Talks between the government and student leaders are progressing at a snail's pace, although even protest organisers are now acutely worried that further disruption could alienate supporters.

The mass demonstrations to demand fully free elections have brought parts of Hong Kong to a standstill for more than a week, and while many in the city remain supportive of the movement, they also want to resume their daily lives.

Students held a third round of "preparatory talks" with government officials in a bid to set conditions for formal negotiations.

A senior government official said full talks were earmarked for Friday afternoon between students and Chief Secretary Carrie Lam, the deputy to Hong Kong leader Leung Chun-ying.

"The dialogue, date and time have been decided. We tentatively set it at 4 pm on Friday," deputy secretary for constitutional and mainland affairs Ray Lau told reporters.

The pro-democracy organisers had agreed to talks earlier with Lam but called them off last Friday after what they described as "organised attacks" on protesters at the Mong Kok demonstration site.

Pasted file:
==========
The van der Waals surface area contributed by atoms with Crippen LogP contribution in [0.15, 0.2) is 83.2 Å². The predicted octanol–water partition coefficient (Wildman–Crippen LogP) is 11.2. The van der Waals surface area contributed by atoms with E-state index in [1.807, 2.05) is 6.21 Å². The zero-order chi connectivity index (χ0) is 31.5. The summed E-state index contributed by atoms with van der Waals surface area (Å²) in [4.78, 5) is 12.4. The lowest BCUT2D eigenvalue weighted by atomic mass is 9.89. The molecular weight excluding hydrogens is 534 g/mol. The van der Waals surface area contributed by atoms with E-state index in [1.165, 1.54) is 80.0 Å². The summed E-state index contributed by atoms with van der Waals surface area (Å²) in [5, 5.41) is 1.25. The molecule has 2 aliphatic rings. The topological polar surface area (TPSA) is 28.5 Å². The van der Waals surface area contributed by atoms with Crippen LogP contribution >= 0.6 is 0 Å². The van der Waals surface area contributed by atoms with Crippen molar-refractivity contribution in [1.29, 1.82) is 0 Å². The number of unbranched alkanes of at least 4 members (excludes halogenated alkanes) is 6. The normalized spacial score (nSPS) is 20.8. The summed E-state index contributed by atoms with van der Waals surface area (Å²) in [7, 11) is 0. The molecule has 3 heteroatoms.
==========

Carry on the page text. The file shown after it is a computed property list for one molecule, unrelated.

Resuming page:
One Hong Kong delegate to China's rubberstamp parliament said the demonstrations would not overturn Beijing's August decision to vet candidates for the city's 2017 leadership elections.

 "I don't see why the National People's Congress Standing Committee would change its decision... It was a nationwide decision and the decision has to face the country's 1.3 billion people," Rita Fan told reporters.

Tuesday saw another day of traffic mayhem, with diversions still in place causing nose-to-tail jams and commuter frustration, truncated bus routes and the reopening of primary schools adding to the chaos.

Police urged "students, onlookers and others" to leave the Mong Kok protest site, which has seen violent clashes.

"People holding different and strong views living in the area are highly emotional... The chance of further confrontations is increasing," senior superintendent Hui Chun-tak told reporters.

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